A new twist on an old email scam making the rounds addresses its recipients by name and uses an actual password (hopefully deprecated). They attempt to blackmail victims, and it's definitely a little anxiety-inducing to see an old password written out. Read the rest
At the recent Pokémon World Festival in Incheon, South Korea, a Pikachu deflated midway through a dance. Fortunately, agents specially-trained for such emergencies acted quickly and decisively. (See the action at 1:12 in the video.) (via Laughing Squid)
Read the rest
For about 30 years, CareerCast has ranked jobs. Their best jobs in 2017 include analysts, engineers, scientists, and a few surprises like dieticians and speech pathologists. The crappiest job is newspaper reporter, which barely edged out broadcaster. Read the rest
Hot water on a ring of Skittles! (via The Kid Should See This) Read the rest
"Donald in Mathmagic Land" was released in 1959. As Walt Disney said, "The cartoon is a good medium to stimulate interest."
Read the rest
An anonymous woman has filed a class action suit against Standard Innovation, a company that makes We-Vibe "smart" sex toys that record exactly how their owners masturbate and transmit detailed dossiers, along with personally identifying information, back to the company. Read the rest
After the July 3 suicide bomb that killed 300 people in Baghdad, Prime Minister Haider al-Abadi banned the use of the ADE 651. a fake bomb detector made by British fraudsters, who claimed the gadgets could detect bombs, ivory, drugs, and golf balls. The Iraqi military had purchased $60 million worth of the bogus devices. The founder of the company that made the useless devices is in prison serving a ten-year sentence. I think he should spend a lot more time than that behind bars, since a great many people died by putting their trust in the devices.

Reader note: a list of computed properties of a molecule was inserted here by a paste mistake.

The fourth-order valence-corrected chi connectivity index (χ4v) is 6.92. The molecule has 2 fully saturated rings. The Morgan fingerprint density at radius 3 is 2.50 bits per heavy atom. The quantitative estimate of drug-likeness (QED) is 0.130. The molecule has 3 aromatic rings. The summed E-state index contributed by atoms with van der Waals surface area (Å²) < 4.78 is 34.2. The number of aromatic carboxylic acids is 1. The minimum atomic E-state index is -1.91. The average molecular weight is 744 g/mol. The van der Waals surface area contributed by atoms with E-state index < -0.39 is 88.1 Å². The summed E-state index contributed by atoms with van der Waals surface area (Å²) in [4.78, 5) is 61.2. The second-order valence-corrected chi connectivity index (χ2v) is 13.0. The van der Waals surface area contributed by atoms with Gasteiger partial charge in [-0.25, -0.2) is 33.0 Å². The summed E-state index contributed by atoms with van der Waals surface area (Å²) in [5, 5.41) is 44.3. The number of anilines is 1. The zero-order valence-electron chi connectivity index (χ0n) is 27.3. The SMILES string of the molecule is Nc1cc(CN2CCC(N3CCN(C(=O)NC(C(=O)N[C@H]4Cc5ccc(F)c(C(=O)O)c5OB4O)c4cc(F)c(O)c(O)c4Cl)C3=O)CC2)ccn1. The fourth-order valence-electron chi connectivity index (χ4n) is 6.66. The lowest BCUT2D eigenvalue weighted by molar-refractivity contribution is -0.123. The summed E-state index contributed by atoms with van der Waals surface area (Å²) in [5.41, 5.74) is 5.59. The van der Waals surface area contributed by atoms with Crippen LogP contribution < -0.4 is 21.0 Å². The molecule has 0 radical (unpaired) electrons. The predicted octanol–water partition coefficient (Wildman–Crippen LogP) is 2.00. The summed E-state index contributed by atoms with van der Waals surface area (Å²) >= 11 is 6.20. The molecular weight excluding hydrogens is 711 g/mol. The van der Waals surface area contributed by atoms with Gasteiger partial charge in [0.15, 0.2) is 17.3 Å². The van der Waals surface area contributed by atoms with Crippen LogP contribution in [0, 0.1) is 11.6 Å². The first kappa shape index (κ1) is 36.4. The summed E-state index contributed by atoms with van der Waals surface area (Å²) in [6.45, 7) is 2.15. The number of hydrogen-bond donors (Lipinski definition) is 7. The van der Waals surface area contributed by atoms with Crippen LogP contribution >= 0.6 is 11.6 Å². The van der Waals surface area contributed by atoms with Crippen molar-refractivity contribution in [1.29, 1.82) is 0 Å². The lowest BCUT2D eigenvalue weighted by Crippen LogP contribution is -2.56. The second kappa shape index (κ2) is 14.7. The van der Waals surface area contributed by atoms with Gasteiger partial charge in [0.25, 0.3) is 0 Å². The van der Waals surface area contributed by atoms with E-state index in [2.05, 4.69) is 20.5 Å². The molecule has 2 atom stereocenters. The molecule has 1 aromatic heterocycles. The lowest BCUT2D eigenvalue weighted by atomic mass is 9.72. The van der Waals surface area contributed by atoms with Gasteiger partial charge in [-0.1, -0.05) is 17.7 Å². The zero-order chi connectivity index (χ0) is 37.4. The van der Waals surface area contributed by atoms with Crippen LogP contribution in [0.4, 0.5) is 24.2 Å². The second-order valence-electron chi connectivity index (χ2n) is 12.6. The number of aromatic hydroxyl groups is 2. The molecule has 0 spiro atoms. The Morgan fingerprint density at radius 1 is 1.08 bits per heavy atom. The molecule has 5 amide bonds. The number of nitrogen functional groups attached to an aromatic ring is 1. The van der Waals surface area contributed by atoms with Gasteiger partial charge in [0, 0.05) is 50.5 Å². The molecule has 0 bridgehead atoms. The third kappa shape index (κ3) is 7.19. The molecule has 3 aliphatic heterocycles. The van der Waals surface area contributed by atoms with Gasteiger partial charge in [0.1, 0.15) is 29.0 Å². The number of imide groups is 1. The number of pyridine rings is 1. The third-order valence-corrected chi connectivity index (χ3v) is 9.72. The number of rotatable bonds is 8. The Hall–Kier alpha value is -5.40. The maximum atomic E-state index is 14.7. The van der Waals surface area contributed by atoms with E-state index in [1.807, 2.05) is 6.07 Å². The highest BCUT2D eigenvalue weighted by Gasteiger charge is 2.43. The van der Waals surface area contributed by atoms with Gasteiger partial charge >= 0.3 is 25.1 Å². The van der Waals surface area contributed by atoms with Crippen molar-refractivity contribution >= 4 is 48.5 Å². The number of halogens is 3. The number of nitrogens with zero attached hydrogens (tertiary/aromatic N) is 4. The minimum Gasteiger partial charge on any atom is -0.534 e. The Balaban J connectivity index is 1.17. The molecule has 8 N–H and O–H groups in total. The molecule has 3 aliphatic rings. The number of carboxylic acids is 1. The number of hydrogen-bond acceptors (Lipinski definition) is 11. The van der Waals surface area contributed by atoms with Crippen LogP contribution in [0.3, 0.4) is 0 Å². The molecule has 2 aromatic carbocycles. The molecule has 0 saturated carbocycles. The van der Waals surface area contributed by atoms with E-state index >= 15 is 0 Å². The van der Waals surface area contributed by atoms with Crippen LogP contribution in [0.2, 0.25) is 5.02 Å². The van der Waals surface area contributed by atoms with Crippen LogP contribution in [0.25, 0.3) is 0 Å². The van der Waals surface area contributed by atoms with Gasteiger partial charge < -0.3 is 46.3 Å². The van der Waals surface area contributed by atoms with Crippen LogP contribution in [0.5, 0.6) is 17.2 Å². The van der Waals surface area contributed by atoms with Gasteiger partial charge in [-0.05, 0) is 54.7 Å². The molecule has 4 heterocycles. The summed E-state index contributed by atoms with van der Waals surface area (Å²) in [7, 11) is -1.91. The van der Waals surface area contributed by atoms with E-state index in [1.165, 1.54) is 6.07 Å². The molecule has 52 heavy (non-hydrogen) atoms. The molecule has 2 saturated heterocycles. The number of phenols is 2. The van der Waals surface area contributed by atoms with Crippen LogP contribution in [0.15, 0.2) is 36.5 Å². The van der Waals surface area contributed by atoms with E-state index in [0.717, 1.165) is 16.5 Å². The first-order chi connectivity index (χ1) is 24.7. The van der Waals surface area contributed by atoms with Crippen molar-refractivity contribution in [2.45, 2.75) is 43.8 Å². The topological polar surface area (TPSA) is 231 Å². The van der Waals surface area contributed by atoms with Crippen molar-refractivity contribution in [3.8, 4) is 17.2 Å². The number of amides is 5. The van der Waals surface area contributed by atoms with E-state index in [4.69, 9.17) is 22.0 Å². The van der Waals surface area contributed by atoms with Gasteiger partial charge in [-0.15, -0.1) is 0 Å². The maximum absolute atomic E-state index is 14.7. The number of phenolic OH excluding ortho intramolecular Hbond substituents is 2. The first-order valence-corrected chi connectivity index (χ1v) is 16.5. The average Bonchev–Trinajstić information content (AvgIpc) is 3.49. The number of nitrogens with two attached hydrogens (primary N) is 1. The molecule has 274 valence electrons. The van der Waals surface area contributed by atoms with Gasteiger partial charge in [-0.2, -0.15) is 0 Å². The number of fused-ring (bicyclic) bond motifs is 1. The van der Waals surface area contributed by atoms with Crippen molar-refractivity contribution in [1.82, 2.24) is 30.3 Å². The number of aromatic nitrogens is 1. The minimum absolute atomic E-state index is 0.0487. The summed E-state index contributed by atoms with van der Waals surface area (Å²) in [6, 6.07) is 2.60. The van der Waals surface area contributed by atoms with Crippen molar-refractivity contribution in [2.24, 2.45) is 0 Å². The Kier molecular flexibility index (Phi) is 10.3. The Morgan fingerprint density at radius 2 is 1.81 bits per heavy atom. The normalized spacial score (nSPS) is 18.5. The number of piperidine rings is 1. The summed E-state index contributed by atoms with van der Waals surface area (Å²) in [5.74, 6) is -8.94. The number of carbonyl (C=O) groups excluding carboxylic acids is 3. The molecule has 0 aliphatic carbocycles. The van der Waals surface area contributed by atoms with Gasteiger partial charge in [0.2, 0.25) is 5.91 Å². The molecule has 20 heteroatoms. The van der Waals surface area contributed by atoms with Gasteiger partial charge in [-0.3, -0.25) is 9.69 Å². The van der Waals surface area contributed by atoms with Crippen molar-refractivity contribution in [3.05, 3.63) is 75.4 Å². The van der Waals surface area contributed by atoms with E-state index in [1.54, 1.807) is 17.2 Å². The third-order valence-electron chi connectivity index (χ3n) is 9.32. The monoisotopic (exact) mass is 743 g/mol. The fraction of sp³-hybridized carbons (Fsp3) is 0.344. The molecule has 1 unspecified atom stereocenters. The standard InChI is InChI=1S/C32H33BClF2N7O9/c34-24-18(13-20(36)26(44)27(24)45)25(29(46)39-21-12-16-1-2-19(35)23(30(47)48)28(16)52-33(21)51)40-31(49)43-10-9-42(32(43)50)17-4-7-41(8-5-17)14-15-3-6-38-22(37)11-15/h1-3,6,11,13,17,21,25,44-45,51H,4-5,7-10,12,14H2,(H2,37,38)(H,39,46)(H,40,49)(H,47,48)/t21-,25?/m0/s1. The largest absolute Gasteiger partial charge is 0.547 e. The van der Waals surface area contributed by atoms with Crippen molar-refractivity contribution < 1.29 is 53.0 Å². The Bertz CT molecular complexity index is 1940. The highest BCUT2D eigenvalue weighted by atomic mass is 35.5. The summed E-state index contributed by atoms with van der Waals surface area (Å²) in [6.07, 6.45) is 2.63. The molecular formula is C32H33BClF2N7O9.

Read the rest
Faced with mounting criticism, former Prime Minister Nouri al-Maliki ordered an investigation into the effectiveness of the devices in 2010. The outcome was inconclusive, and they continued to be used.
The head of the Interior Ministry's bomb squad department, Jihad al-Jabri, was convicted in 2012 and sentenced to four years in prison for accepting a bribe from the British manufacturers. But the case against him did not address whether the wands were effective. Many Iraqis believe he was a scapegoat to protect more senior Iraqi officials from prosecution.
Politics also may have played a role.
After the July 3 blast, al-Abadi fired the military officer in charge of Baghdad's security and accepted the resignation of Interior Minister Mohammed Salem al-Ghabban, who was in charge of police.
Hendrix, $18K; Baez, $10K; CCR, $10k; Janis, $7500; Sha Na Na, $700; the Dead, $2250. Multiply by 6.37 for inflation adjustment. (Thanks, Spooky!) Read the rest